I’ve known Clark Smith of WineSmith Wines since the 1970s and have written about his wine exploits often because he has always viewed wine as a challenge, not as a business.
At any particular moment, he is a walking wine/news story. In some ways, he might best be described as a wine philosopher, not just a winemaker, for more than 45 years. For Clark, the unconventional is normal.
I first got wind of his unique look at wine when he wrote a letter in the 1980s challenging UC Davis’ Department of Enology to do more than simply teach fermentation science but to investigate style issues as well. It raised some academics’ eyebrows and led to some public debates.
Next, Clark began to demonstrate how different wines tasted differently based on what sort of music was played at the time of the tasting. Again some questioned his conclusions.
Using his knowledge of chemistry, Clark invented several industry tools and procedures (including some that were patented) that helped revolutionize aspects of wine production. Many are still in use.
And he has traveled extensively, looking at grape varieties and wine cultures around the world. He researched innovative production techniques and has written about rare grapes’ unique characteristics and how they relate to where they grow.
That led him a decade ago to become the lead investigator for the website AppellationAmerica.com, which dissects and analyzes U.S. wine-growing regions.
His winemaking exploits began in 1972 in the Napa Valley (he worked at the original Veedercrest Winery in Napa with the late Al Baxter) and recently has made wine under various labels, including his own Santa Rosa-based WineSmith Wines, which lately has focused on Lake County grapes.
Three years ago, his book “Postmodern Winemaking” became popular with winemakers and wine geeks because it offered proof that some conventional ideas that had long been passed off as gospel were faulty.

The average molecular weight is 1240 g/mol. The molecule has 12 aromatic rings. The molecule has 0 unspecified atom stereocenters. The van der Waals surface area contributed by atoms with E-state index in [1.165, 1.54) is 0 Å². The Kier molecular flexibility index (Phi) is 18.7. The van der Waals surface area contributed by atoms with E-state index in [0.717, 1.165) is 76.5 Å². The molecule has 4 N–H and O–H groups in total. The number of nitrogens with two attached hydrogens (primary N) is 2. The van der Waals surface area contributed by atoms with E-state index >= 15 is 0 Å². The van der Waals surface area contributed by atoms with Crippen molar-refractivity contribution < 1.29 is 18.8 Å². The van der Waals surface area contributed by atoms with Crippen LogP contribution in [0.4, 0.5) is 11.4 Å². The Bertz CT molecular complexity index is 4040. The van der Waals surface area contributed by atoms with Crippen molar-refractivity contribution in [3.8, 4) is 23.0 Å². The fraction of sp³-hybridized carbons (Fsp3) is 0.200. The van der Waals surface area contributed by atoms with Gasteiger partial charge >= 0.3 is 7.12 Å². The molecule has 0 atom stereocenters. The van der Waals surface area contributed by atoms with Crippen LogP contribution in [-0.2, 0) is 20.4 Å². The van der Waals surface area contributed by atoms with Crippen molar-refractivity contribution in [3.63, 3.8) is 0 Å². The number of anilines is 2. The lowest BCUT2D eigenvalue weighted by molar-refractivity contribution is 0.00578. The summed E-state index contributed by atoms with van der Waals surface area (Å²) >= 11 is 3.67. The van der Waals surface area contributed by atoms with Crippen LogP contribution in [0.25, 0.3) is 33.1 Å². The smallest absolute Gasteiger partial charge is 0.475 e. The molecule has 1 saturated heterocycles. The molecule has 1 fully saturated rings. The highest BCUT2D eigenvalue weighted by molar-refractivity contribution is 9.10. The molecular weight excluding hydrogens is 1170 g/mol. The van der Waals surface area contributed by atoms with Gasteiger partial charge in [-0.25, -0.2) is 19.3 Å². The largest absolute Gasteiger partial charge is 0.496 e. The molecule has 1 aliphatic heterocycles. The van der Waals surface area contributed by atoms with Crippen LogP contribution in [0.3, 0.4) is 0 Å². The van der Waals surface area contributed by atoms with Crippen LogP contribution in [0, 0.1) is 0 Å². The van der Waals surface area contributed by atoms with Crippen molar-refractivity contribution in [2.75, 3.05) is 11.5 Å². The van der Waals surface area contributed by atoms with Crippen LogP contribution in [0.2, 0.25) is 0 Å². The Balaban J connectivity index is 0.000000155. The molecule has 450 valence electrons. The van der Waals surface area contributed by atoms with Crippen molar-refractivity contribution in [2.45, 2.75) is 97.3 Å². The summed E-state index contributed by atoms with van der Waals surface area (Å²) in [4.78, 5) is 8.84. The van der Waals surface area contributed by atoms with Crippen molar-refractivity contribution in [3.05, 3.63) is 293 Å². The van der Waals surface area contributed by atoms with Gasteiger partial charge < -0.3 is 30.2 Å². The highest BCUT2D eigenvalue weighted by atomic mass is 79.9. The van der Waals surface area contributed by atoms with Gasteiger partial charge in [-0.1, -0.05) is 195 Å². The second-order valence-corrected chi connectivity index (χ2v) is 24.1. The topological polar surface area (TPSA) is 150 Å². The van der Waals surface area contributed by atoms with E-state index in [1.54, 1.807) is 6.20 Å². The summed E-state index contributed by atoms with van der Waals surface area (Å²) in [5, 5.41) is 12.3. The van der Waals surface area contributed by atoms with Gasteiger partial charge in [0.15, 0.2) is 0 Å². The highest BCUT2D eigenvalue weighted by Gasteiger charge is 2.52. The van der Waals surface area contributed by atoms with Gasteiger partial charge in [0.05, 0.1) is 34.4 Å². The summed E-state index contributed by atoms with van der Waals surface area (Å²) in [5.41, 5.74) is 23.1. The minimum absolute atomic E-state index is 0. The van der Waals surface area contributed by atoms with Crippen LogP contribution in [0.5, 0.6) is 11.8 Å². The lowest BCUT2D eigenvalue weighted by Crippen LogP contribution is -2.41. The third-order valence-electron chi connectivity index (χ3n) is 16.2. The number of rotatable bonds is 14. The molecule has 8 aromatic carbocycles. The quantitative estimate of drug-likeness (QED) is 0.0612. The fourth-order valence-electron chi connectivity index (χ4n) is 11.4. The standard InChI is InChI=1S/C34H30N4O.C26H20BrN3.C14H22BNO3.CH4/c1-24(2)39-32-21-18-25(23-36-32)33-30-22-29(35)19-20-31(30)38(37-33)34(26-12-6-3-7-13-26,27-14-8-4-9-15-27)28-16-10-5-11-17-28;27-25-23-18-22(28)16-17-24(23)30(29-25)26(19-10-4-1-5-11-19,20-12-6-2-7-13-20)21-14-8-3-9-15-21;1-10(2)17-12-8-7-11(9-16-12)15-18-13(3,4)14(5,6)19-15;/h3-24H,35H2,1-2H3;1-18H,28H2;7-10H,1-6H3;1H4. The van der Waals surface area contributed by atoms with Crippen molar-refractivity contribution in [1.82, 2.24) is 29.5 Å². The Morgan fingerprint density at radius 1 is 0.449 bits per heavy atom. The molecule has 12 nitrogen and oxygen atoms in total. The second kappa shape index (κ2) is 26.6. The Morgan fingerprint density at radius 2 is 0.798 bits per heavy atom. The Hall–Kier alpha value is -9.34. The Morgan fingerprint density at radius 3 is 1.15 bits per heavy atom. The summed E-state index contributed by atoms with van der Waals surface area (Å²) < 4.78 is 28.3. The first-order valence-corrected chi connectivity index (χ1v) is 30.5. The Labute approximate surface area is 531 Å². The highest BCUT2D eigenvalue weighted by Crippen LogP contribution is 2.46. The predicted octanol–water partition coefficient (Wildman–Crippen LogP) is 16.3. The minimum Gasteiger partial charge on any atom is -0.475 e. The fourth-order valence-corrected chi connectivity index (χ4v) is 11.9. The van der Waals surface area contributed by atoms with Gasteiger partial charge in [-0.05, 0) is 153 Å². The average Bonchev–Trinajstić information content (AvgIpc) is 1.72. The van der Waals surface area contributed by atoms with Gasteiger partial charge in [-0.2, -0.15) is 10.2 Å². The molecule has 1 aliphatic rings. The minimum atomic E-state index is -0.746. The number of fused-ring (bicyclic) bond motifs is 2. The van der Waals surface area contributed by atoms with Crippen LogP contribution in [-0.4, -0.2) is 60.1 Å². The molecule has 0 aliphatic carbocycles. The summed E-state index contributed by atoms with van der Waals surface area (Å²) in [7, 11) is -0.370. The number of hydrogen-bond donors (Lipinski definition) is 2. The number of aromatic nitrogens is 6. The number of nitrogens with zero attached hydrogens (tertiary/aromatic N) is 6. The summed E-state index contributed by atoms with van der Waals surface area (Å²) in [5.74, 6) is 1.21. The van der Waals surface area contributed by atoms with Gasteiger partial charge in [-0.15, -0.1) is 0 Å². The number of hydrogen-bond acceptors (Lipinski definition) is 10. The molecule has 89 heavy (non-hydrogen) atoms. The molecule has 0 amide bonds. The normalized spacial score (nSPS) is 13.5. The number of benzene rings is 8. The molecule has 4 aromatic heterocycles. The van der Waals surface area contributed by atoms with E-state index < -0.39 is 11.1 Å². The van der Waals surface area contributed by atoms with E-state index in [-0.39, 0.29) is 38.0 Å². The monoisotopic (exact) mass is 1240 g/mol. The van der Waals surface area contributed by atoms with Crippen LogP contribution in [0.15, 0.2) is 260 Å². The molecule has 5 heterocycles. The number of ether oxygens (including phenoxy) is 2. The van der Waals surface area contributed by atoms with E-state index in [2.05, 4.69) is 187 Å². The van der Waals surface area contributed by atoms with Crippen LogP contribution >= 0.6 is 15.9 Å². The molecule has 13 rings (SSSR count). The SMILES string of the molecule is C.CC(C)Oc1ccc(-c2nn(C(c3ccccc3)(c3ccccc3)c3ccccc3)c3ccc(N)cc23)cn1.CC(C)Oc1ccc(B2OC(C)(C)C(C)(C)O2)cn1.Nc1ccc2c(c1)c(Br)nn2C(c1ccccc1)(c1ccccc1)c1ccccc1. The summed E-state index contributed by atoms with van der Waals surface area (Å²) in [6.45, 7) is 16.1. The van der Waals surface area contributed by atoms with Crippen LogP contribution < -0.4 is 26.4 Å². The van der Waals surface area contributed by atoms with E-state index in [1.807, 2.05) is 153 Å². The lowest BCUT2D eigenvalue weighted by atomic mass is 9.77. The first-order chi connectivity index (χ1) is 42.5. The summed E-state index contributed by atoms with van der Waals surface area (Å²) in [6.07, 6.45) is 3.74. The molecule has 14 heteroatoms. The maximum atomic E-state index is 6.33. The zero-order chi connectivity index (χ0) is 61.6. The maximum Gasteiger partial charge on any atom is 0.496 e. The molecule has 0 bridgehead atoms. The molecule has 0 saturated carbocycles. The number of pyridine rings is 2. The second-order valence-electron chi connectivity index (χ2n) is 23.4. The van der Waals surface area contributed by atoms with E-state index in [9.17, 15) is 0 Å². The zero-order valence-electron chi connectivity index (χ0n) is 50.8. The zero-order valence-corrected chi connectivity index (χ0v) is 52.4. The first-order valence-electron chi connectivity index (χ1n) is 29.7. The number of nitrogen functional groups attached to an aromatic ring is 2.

Smith has often said Lake County fruit “is as good as anywhere,” and in many ways he finds even more fascination with its red wine grapes because of their authentic varietal-ness.
Often they display the minerality he prizes (notably in merlot and cabernet franc).
But Clark admits he’s usually fighting an uphill battle to have his wines understood because retailers and restaurants want to try them well before they’re ready to consume.
His thesis (that most fine wine is released too soon and needs time in the bottle) is one I have long believed as well.
But the idea runs counter to the industry’s current marketing mode of selling everything as fast as possible.
Nearly two years ago, Clark and I had lunch, and he poured me his 2011 WineSmith Merlot from Lake County ($30). I loved it, but said, “You’ll never sell it, it’s too euro in style. It needs two more years in the bottle.”
He agreed and shook his head. “Well, you know how the market is,” he said ruefully, noting that aging wine isn’t as widely appreciated as it should be.
Two weeks ago, we had the same wine. It was reaching a peak of enjoyment, and it’s still available. And it’s still $30. “It just needed time,” he said.
The same goes for many of his wines, such as his 2010 Cabernet Franc (also Lake County), now nearly 8 years old. It has such stellar mineral notes that it defines the variety. It’s $199 per case.